Citiesocial said it received the funding from the China-based Alibaba Taiwan Entrepreneurs Fund with CDIB Capital of Hong Kong and venture capital firm Cherubic Ventures. The recipient anticipates using that money for expansion into China, Japan and South Korea.
“We started as just a curated Ecommerce platform but quickly found that the brands we were working with needed more,” citiesocial CEO Eric Wang said in a news release.
“The barrier for entry into Asia is high,” he said, citing tough competition. “Without local market knowledge and a dedicated Asia retail team, it's nearly impossible for these companies to gain meaningful results here. That's when we had a rethink and began to expand our services.”
Wang hopes to be a “disruptive power” in ecommerce following the new investment.
Expansion of services
Founded as an Ecommerce platform in 2011, citiesocial now focuses on helping small brands grow their name recognition and expand in the marketplace. It hosts 2,000 brands with products numbering in the five digits. The platform has reached more than 600,000 customers in Hong Kong and Taiwan region to date.
Citiesocial promotes its clients’ goods via media in the target regions and uses a store of data to help customers.
Clients can also learn from citiesocial’s experts who know how small brands succeed in new markets and sign up for localization services via marketing campaign management and social media – as well as offline sales and promotions through partner companies.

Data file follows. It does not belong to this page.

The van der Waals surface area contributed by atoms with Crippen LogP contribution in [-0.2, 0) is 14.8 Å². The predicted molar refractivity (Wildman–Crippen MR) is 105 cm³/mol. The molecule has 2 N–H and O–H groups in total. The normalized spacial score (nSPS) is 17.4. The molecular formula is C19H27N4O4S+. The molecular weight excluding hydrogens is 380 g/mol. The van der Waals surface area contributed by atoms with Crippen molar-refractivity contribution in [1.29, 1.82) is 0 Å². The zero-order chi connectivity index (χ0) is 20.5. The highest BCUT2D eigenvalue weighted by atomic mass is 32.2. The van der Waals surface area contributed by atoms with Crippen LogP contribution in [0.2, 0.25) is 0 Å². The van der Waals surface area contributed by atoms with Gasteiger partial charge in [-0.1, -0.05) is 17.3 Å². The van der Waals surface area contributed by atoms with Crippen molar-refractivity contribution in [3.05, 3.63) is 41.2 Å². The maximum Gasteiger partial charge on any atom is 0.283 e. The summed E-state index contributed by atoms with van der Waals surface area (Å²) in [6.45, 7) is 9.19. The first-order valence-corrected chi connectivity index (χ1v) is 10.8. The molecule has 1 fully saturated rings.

The firm helps some clients with cross-border logistical issues and import-export laws, documents, taxes and warehousing. It’s core e-commerce services, including B2B and B2C, are still running.
Citiesocial sees itself as a “true gateway for these brands,” Wang said. “We provide everything they need to successfully launch in Asia and an English-speaking point of contact to keep communication smooth.”
Primed for more countries
In a 2016 survey by the U.S. Consumer Technology Association, more than half of the Chinese, Indonesian and Malaysian citizens polled described themselves as early adopters of technology, a boon to brands hawking new IT goods.
Only 15% of Americans identified themselves in the same survey as early adopters.
Advertising happens to be vibrant in Hong Kong, Japan and Taiwan. But as major global brands are commonly found in the major cities, Wang believes small brands still face setbacks.
“The demand for new products in Asia is huge, but young brands often lack resources to expand outside of their domestic market,” he said.
Executive Director of the Alibaba Taiwan Entrepreneurs Fund Andrew Lee agreed.
“We have witnessed a trend of Asian consumers, especially in mainland China increasingly seeking out products that let them express their own individuality,” Lee said. “This is why we have chosen to partner with citiesocial. They have shown us that they have the grasp and capability to fully address these trends.”